The first decade of EPCOT Center’s life was the only time its purpose and vision were clear and understandable. From its 1982 opening until its first major overhaul in the mid 1990’s EPCOT envisioned itself as an entertaining and informative place to learn about the world and its many cultures and possible solutions to global problems shared by humanity.
The EPCOT Outreach and Teacher’s Center was one feature that emphasized this – where educators were encouraged to enter a private area and review materials and ideas for integrating EPCOT’s many pavilions and offerings into their lesson plans. Pavilion sponsors produced materials teachers could take with them related to energy, transportation, etc. This worked well for the sponsors, who were promoting education and for the teachers who received new materials to engage their students.
Disney also actively marketed seminars and learning programs to students and adults during this period, predating the Disney Institute by a dozen years. A brochure recently acquired by the Lake Buena Vista Historical Society outlines several 1985 offerings.
First, the “Wonders of Walt Disney World” program was available to youngsters between the ages of 10 and 15 promising a “first hand look at the technical, creative and natural wonders that abound in this very magical kingdom of fun”. Theme park admission was NOT required for the child programs and a lunch break was included. The options were:
- Exploring Nature: A True Life Adventure (Conducted on Discovery Island)
- The Walt Disney World of Entertainment (Focused on live entertainment production)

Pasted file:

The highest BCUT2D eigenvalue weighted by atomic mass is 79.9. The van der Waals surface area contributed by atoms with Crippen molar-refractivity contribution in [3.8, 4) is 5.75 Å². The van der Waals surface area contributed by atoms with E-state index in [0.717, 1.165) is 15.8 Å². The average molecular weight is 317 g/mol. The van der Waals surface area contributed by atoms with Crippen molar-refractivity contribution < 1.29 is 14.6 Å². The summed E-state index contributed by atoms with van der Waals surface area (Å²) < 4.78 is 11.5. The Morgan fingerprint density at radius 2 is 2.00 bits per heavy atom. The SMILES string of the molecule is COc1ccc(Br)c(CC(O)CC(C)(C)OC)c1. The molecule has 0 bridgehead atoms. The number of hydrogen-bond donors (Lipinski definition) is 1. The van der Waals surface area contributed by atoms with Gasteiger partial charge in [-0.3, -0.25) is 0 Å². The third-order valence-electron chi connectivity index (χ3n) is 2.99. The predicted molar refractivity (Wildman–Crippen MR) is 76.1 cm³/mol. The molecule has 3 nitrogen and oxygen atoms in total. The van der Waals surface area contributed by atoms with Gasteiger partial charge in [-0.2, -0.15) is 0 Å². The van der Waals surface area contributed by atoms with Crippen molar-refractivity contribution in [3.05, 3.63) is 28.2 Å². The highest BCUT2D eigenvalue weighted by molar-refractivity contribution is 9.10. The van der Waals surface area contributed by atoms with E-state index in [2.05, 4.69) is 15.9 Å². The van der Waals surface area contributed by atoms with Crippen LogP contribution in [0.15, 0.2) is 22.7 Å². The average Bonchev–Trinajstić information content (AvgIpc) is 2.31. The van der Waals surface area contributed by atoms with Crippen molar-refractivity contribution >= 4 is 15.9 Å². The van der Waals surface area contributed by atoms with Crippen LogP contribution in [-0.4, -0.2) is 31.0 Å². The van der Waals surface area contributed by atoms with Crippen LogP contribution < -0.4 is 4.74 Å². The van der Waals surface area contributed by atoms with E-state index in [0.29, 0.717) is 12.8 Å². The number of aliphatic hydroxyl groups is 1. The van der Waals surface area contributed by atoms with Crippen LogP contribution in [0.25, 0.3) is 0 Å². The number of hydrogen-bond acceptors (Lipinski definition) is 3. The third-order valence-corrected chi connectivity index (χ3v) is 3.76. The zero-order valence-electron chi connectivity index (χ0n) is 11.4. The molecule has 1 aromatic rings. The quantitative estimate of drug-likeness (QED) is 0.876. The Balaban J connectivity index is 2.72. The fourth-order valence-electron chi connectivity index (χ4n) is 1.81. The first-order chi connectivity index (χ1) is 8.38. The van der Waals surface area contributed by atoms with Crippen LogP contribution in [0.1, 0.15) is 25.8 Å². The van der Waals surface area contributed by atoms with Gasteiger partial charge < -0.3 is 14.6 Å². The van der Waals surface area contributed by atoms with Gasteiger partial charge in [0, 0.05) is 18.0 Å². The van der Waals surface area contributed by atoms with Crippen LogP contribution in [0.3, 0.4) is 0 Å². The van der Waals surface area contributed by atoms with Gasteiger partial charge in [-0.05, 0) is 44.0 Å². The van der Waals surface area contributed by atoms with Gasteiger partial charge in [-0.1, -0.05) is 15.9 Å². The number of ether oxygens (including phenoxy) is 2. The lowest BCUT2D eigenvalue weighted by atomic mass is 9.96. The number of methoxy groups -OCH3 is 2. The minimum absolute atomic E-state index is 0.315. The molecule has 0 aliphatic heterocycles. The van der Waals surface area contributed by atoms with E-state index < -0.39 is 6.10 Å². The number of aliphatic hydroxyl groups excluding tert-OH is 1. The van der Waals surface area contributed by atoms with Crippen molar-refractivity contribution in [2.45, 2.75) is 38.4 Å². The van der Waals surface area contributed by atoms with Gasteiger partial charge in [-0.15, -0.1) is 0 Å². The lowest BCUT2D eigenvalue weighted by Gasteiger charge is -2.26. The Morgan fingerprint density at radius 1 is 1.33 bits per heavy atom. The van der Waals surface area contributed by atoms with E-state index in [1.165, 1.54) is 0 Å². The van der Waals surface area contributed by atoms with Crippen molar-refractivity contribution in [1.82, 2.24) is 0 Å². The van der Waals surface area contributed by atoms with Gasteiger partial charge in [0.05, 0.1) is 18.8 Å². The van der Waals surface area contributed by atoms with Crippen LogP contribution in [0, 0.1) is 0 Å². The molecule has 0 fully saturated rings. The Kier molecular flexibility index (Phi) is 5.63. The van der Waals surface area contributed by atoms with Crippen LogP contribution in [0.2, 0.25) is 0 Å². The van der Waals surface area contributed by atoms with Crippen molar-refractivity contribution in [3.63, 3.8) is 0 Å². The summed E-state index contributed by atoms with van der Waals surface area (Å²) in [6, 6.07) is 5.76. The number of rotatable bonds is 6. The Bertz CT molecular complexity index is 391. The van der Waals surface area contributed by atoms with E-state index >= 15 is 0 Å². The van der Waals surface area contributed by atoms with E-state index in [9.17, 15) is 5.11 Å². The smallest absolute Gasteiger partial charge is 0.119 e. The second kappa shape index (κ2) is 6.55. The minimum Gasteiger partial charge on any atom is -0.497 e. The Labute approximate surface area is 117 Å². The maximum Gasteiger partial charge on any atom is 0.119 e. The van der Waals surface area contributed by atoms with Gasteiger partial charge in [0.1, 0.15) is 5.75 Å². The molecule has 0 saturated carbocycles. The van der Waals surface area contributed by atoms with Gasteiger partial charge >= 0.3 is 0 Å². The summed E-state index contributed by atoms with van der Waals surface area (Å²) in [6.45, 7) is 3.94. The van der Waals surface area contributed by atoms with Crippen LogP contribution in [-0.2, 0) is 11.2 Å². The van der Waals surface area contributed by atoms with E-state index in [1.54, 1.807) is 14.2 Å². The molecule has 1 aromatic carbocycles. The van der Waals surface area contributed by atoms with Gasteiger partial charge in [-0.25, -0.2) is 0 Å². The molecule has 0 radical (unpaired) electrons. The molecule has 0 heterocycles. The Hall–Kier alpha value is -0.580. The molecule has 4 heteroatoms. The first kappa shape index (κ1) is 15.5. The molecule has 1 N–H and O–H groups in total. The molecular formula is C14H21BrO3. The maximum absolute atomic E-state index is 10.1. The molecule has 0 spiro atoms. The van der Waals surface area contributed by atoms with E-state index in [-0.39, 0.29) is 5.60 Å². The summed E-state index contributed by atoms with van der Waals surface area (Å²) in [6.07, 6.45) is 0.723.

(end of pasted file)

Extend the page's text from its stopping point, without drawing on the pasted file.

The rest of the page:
- Disney Creative Arts (drawing, sign, character and performing arts; backstage at MK & EPCOT, This one included a free Kodamatic camera to take instant photos to show your classmates how you interpret the art you saw)
- The Energy That Runs Our World (A look at how WDW produced and uses energy including the Land and Energy pavilions, WEDway peoplemover, Carousel of Progress and monorail).
For adults 16 and older the “Disney Learning Adventure” was offered. Theme park admission was required.
- Capturing The Magic! (three hour Kodak sponsored photography study tour that starts in a classroom and then to the Magic Kingdom to take photos. Includes 108 page pocket guide)
- Hidden Treasures of World Showcase (3.5 hour tour of the art, architecture, costumes culture and entertainment in World Showcase)
- Gardens of the World (3.5 hour tour studying the plants of World Showcase with expert gardening tips)
Kodak sponsored all of the “Wonders” tours for kids and the “Capturing The Magic!” tour for adults. As you can see many of them resemble tours offered in later incarnations under the present day guided tour program, especially the adult tours. If you participated in one of these tours (and if you have your Instamatic photos!) we’d love to hear from you.
The full resolution scans of both the Teachers Center and Adventure Learning brochures can be found in our Guidebooks & Pamphlets gallery.